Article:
Using the Chaos Toolkit Google Cloud driver, we will be creating a new node, drain the old one and see if we meet our hypothesis still. We will not delete the old cluster in this experiment but instead delete the new node pool during the rollback phase. This is merely a demo.

During the whole time, we will be using Vegeta to perform, in the background, a moderate load against our system.

"method": [
{
"type": "action",
"name": "simulate-user-traffic-under-moderate-load",
"background": true,
"provider": {
"type": "process",
"path": "vegeta",
"arguments": "attack -targets=data/scenario.txt -workers=5 -rate=10 -timeout=3s -duration=90s -output=result.bin"
}
},
{
"type": "action",
"name": "create-a-new-nodepool-and-swap-to-it",
"provider": {
"type": "python",
"module": "chaosgce.nodepool.actions",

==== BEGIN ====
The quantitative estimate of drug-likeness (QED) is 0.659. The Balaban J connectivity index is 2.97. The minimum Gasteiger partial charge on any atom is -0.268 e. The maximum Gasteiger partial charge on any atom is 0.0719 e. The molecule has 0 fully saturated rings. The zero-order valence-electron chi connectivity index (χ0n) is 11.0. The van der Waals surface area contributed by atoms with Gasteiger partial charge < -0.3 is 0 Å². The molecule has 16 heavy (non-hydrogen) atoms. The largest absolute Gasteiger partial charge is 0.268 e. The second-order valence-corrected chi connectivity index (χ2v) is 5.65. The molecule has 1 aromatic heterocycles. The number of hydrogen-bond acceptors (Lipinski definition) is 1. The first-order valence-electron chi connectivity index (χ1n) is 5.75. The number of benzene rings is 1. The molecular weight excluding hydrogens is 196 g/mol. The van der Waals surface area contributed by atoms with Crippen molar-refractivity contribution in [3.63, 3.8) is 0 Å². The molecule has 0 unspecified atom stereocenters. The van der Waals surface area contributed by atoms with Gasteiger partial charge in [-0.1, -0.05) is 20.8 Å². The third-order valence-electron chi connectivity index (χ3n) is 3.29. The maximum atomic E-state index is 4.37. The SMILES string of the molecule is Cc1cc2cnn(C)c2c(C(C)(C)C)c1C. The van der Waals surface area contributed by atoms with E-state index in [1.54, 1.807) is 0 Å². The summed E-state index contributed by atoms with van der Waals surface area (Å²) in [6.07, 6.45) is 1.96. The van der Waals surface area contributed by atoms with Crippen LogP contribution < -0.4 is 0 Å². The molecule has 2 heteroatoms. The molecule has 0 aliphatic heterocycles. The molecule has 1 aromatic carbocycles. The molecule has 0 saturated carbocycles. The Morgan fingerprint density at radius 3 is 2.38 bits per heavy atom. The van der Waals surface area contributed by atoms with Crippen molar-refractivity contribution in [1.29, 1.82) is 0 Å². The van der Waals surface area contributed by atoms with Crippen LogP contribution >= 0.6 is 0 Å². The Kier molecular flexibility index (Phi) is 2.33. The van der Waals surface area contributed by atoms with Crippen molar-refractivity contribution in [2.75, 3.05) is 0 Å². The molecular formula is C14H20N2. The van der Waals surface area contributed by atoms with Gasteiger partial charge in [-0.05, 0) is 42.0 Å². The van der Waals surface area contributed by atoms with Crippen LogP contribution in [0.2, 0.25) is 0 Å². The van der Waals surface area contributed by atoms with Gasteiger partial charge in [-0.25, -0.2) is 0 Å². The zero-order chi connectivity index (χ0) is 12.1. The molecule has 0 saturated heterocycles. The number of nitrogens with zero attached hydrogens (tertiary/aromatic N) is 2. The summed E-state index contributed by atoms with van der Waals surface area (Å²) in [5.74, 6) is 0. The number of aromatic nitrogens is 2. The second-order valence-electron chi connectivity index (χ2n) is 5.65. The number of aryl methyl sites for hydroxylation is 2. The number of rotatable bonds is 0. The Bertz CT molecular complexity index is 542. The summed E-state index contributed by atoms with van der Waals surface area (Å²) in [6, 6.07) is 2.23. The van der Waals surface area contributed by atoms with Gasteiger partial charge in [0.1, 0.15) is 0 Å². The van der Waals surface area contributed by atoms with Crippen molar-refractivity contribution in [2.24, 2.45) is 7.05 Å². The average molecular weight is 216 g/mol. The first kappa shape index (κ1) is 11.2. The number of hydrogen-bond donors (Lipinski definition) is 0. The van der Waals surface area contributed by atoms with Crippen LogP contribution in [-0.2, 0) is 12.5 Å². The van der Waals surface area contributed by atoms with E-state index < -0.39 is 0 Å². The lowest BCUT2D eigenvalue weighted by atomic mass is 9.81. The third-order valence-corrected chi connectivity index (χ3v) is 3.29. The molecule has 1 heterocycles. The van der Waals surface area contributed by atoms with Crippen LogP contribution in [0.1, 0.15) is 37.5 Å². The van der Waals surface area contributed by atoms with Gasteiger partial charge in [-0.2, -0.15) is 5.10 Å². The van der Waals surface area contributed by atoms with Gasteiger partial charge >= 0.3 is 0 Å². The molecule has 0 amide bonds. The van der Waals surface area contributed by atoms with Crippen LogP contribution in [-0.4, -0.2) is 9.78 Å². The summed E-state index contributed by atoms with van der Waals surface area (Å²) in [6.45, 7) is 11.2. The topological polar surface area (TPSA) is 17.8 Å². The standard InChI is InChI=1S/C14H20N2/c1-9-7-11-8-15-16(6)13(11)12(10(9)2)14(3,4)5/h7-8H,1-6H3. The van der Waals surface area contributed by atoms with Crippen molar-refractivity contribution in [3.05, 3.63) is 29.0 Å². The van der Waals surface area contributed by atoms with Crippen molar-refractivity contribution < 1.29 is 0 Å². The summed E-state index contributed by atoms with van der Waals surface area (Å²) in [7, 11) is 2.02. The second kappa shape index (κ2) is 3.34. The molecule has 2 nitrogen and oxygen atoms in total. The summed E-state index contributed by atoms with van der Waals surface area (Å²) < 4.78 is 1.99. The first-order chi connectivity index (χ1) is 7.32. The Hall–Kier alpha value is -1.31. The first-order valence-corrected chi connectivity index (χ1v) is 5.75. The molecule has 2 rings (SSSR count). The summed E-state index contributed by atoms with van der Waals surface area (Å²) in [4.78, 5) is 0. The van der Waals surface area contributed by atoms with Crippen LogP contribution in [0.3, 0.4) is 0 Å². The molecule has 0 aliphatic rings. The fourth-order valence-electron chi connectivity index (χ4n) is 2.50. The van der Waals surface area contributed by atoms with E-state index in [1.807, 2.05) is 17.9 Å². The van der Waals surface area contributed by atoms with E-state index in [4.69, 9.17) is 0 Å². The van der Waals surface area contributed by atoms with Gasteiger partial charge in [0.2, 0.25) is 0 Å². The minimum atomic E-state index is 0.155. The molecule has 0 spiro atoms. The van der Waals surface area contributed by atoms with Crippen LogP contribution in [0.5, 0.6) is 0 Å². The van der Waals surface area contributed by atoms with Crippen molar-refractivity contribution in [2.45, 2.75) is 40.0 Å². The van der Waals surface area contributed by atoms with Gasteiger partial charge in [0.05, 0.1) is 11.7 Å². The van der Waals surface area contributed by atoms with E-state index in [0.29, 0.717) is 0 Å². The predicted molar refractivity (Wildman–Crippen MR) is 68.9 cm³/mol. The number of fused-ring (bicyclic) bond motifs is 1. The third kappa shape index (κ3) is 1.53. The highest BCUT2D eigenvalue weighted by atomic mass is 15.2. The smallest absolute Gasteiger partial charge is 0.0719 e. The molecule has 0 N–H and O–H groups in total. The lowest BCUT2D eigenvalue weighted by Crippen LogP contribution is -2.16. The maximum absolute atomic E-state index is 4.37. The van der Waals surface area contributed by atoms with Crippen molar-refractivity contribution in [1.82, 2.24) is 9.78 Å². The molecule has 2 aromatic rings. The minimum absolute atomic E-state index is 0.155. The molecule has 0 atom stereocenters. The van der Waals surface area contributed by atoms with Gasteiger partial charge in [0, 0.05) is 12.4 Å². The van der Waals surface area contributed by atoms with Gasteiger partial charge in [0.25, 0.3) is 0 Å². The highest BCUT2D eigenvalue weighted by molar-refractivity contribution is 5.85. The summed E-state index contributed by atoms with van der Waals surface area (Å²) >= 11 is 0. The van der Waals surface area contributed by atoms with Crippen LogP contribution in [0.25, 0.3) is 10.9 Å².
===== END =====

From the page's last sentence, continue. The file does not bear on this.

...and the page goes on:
"func": "swap_nodepool",
"secrets": ["gce"],
"arguments": {
"old_node_pool_id": "other-pool",
"delete_old_node_pool": false,
"new_nodepool_body": {
"nodePool": {
"name": "yet-other-pool",
"management": {},
"initialNodeCount": 1,
"version": "1.9.6-gke.0",
"config": {
"diskSizeGb": 100,
"imageType": "COS",
"machineType": "n1-standard-1",
"oauthScopes": [
"https://www.googleapis.com/auth/devstorage.read_only",
"https://www.googleapis.com/auth/logging.write",
"https://www.googleapis.com/auth/monitoring",
"https://www.googleapis.com/auth/service.management.readonly",
"https://www.googleapis.com/auth/servicecontrol",
"https://www.googleapis.com/auth/trace.append",
"https://www.googleapis.com/auth/compute"
],
"serviceAccount": "default"
}
}
}
}
}
}
],

As mentioned, we will be using the Chaos Toolkit rollback capabilities to schedule the old cluster again and delete the new node pool.

"rollbacks": [
{
"type": "action",
"name": "uncordon-old-nodepool",
"provider": {
"type": "python",